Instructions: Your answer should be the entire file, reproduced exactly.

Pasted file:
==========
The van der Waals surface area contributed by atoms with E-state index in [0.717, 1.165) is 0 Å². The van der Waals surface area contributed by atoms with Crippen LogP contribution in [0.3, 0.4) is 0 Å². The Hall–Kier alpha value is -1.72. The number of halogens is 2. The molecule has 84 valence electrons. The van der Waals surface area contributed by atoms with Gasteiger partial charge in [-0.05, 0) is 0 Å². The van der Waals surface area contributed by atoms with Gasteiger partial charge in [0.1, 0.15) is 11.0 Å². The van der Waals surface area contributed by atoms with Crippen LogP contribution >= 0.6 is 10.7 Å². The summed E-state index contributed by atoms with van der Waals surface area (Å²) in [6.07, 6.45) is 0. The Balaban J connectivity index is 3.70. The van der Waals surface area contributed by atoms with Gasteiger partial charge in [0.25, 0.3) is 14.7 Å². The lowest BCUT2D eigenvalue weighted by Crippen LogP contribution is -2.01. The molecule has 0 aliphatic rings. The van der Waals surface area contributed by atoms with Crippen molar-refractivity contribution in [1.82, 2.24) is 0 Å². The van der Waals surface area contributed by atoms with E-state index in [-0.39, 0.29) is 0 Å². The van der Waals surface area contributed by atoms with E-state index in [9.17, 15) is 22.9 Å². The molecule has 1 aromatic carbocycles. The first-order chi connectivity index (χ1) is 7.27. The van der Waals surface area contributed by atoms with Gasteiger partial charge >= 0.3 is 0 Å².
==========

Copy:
The van der Waals surface area contributed by atoms with E-state index in [0.717, 1.165) is 0 Å². The van der Waals surface area contributed by atoms with Crippen LogP contribution in [0.3, 0.4) is 0 Å². The Hall–Kier alpha value is -1.72. The number of halogens is 2. The molecule has 84 valence electrons. The van der Waals surface area contributed by atoms with Gasteiger partial charge in [-0.05, 0) is 0 Å². The van der Waals surface area contributed by atoms with Gasteiger partial charge in [0.1, 0.15) is 11.0 Å². The van der Waals surface area contributed by atoms with Crippen LogP contribution >= 0.6 is 10.7 Å². The summed E-state index contributed by atoms with van der Waals surface area (Å²) in [6.07, 6.45) is 0. The Balaban J connectivity index is 3.70. The van der Waals surface area contributed by atoms with Gasteiger partial charge in [0.25, 0.3) is 14.7 Å². The lowest BCUT2D eigenvalue weighted by Crippen LogP contribution is -2.01. The molecule has 0 aliphatic rings. The van der Waals surface area contributed by atoms with Crippen molar-refractivity contribution in [1.82, 2.24) is 0 Å². The van der Waals surface area contributed by atoms with E-state index in [-0.39, 0.29) is 0 Å². The van der Waals surface area contributed by atoms with E-state index in [9.17, 15) is 22.9 Å². The molecule has 1 aromatic carbocycles. The first-order chi connectivity index (χ1) is 7.27. The van der Waals surface area contributed by atoms with Gasteiger partial charge >= 0.3 is 0 Å².